Old School vs New School Crowdfunding: Which One Should Authors Consider? Part 2


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Pic via Pixabay

Last week, I discussed traditional crowdfunding and today, I’ll be explaining the new way the publishing industry is using that same model to test a book’s profitability. They (the publishers), do it mainly to get out of hardest and most costly parts of publishing, which are acquiring books as well as marketing them.

Think about it, if a publisher doesn’t have to actually commission a book, then there’s no risk involved. It’s the perfect model for them. However for an author, it may not be such a great deal but you didn’t ask me all that did you?

Don’t Have Any Money to Publish? Then I Hope You Like Sharing

Seeing an opportunity to make money on the crowdfunding craze, several companies popped up catering specifically to self-published/indie authors. Many of them are publishers operating on the crowdfunding model.

Another thing I need to point out is that not all of these sites operate exactly the same way. As an author you need to be aware of this, for example:

Pentian Allows backers to share in the book’s profits.
PubLaunch is a service that focuses on helping authors through the publishing process through connecting them with other professionals in the industry as well as helping them with their crowdfunding efforts.
Unbound.co.uk  Here an author has to pitch the idea of the book and if the book gathers enough pledges, then the author can begin writing the book. Unbound takes 50% of the profits.

Now what do they offer authors in the way of distribution and marketing is a good question. None of them address those issues on their websites. Again at least with Kickstarter and other sites like it, you are in total control and after Kickstarter gets their cut, they leave.

The Problem With This Arrangement

Keep in mind that unlike a traditional publisher, these people don’t make their money from selling your book, they get it from crowdfunding. There is no incentive here to make your book a success.

Crowdsourcing For A Publishing Contract

For those of you who don’t know what crowdsourcing is, it’s the engaging of a crowd for a skill or resource. The steps here are so similar to crowdfunding that I had to add it to this post.  However unlike with crowdfunding, where you campaign for funds, here you campaign for votes.
Several publishers such as; Mcmillan, Harper Collins and Amazon, have created websites to engage readers to pick out the best books for them. In essence, they want to farm out the responsibility of the slush pile to the public and the most popular manuscripts will get a traditional publishing contract.

Kindle Scout
Here an author uploads a book, and the readers decide if it is worthy of a contract by voting for it. The author that gets the most votes gets a publishing contract from 47North (An imprint of Amazon) as well as an advance of $1,500. They also offer a 50% royalty and insist on a 45 day exclusive.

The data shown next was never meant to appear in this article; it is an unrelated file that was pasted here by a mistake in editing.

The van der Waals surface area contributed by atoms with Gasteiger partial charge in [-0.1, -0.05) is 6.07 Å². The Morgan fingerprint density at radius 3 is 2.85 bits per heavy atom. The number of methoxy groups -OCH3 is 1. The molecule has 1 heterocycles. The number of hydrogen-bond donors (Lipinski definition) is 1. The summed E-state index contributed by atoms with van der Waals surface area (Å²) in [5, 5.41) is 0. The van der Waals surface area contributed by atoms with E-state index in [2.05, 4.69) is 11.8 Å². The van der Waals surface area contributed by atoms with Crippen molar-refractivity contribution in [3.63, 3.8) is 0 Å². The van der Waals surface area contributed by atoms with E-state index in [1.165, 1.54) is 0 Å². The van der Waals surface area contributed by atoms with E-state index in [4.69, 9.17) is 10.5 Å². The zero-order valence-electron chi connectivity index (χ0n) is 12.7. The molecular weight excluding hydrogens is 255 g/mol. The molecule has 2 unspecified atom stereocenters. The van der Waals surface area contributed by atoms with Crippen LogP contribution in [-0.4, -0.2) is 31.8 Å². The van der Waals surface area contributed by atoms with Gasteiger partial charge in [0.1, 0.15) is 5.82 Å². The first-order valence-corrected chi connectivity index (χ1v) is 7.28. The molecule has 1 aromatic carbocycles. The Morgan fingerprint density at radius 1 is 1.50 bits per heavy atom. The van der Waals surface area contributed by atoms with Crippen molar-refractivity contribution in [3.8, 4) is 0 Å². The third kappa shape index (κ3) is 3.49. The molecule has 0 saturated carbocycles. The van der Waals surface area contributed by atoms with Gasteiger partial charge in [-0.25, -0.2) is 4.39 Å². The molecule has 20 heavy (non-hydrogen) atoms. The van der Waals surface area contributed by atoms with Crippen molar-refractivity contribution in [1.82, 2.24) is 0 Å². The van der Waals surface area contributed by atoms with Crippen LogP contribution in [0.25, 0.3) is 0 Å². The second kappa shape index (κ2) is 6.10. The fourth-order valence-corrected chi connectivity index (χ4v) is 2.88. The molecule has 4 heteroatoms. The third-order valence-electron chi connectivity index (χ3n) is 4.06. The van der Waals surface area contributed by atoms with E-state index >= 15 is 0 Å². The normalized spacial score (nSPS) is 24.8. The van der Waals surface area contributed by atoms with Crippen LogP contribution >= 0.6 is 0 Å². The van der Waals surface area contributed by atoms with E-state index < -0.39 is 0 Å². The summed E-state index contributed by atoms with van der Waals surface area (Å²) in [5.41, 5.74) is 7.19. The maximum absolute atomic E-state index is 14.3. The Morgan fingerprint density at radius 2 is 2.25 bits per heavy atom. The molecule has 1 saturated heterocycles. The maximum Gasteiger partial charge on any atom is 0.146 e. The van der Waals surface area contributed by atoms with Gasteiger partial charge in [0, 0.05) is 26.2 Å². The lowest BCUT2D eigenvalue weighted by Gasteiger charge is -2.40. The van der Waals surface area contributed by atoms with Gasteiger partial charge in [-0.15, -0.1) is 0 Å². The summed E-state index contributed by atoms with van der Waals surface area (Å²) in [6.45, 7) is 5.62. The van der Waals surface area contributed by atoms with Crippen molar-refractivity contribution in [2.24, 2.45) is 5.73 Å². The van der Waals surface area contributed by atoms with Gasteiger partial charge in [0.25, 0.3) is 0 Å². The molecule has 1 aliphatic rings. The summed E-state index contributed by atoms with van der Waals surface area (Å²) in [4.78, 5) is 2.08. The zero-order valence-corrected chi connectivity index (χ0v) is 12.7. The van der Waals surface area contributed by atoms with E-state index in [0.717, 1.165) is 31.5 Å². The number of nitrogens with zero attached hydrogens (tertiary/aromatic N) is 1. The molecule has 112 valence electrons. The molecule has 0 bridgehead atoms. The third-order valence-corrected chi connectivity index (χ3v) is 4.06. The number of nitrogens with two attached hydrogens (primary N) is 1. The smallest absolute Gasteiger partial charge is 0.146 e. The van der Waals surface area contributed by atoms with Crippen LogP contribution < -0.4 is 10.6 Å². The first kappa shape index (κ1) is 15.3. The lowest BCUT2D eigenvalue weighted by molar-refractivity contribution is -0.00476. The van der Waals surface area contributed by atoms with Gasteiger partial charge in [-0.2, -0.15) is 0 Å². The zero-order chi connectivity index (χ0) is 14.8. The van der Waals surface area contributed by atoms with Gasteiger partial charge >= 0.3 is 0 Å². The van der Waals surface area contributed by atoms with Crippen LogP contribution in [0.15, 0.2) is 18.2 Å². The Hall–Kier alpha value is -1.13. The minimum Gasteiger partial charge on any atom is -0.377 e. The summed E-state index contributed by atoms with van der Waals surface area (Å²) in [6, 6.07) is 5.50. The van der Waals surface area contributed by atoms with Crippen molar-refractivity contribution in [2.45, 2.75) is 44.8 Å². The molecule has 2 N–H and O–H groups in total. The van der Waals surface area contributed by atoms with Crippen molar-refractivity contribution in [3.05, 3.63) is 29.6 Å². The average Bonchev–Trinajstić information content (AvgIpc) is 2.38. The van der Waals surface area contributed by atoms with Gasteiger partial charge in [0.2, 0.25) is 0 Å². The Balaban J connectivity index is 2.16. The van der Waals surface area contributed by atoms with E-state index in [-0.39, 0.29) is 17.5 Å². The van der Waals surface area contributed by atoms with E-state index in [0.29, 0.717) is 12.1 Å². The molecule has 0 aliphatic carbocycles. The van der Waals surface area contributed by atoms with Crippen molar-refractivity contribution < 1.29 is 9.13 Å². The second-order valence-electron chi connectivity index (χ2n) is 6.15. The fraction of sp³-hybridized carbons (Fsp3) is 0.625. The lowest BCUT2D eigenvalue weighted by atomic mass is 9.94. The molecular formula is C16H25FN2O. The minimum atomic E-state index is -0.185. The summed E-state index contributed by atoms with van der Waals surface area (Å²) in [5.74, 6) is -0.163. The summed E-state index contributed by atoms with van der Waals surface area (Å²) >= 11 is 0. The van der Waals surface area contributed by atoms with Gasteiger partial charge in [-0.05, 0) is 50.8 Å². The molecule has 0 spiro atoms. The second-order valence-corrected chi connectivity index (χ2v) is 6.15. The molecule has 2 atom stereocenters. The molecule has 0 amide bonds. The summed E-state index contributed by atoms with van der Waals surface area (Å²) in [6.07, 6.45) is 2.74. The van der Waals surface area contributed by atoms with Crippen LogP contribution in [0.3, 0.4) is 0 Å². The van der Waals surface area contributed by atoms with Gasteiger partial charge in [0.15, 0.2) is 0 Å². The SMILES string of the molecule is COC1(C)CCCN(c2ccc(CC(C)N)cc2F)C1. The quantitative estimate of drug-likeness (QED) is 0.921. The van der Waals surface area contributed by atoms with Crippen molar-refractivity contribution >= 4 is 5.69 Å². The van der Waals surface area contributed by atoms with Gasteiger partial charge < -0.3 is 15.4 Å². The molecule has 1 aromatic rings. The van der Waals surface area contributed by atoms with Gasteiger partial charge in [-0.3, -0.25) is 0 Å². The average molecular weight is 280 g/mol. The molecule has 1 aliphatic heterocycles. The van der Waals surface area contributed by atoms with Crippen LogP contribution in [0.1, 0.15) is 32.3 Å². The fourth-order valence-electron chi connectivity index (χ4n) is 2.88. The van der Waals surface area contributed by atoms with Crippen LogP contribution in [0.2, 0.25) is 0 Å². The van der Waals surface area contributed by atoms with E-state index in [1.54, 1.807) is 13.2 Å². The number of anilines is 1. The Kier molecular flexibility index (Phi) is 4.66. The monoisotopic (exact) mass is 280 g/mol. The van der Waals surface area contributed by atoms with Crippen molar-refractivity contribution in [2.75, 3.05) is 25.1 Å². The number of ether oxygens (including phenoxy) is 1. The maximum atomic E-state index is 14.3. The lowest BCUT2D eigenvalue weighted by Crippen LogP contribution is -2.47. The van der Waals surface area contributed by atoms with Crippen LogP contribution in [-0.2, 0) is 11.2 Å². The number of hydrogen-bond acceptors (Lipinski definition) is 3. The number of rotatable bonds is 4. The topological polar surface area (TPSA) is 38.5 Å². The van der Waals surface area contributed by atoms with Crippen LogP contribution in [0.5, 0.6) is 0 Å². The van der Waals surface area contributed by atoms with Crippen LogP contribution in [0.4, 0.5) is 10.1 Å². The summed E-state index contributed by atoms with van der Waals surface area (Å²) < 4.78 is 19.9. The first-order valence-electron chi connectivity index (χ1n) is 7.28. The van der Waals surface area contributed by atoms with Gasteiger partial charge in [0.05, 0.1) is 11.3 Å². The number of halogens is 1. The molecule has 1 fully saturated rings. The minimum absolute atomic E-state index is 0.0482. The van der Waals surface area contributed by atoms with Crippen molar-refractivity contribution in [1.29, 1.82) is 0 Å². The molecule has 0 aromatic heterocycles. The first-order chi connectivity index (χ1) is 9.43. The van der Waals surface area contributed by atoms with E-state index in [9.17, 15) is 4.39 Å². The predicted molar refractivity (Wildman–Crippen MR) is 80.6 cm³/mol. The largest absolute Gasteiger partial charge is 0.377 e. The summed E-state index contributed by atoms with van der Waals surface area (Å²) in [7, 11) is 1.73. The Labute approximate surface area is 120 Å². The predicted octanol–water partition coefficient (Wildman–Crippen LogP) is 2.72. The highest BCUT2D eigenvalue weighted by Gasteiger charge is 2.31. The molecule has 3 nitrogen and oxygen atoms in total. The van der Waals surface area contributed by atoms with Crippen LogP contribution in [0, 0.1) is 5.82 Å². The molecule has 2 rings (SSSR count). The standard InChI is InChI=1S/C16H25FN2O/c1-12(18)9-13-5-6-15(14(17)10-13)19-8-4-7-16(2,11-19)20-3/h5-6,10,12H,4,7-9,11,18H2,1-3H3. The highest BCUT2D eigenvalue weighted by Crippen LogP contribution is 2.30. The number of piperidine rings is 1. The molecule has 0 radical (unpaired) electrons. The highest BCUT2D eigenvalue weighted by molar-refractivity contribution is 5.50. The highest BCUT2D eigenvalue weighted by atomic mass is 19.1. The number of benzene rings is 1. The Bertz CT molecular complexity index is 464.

Authonomy
Authonomy, which is owned by Harper Collins, only offers the possibility of a traditional publishing contract. Each month, 5 popular manuscripts are chosen by the editors for review. However, I’m told by authors who’ve actually used the site that those odds are miniscule. Also, their terms aren’t searchable on the website so there’s not much to tell about them. There’s no mention of a royalty split or advance of any kind.

SwoonReads
Owned by Macmillan, Swoon Reads, is a site for YA Romance writers and just like Authonomy, it promises a publishing contract to the most popular stories. However, unlike Authonomy and Kindle Scout, they offer a $15,000 advance. They also insist on all your rights in all languages and an option on your next book.

Common Complaints

A lot of the authors I’ve encountered online have utter disdain for the alleged politicking involved in these ventures. A few claim that some authors have gamed the system by spamming people all day and kissing butt. Well, duh!  These books are chosen based on their popularity, not their merit. In my opinion, these types of sites are testing an author’s ability to market their work and connect with an audience. It has nothing to do with literary quality whatsoever.  If you feel that campaigning for votes or money is demoralizing or degrading, then this isn’t for you.

The Takeaway

It’s worth mentioning Swoon Reads and Authonomy gets less traffic than this blog according to Alexa, so I don’t know who’s gonna discover your novel when no one is really using the site. You’d be better off going to Wattpad, which has serious traffic, or commenting in the comments section of this post.

Another disturbing thing I noticed was that most of these sites also have poorly managed social media pages. If these companies aren’t marketing their own product, why would they market yours? Personally, I would have a hard time parting with 50% or more of my royalties to someone who isn’t adding anything to my publishing project.

But then again, you didn’t ask me all that…

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3 thoughts on “Old School vs New School Crowdfunding: Which One Should Authors Consider? Part 2

  1. Thank a lot for this useful article. I agree with you, some of these companies are exploitative. Authors work really hard and long and 50% share formula seems sheer rip-off to me. Also, an author should NEVER sign over all rights to his/her right to their work.

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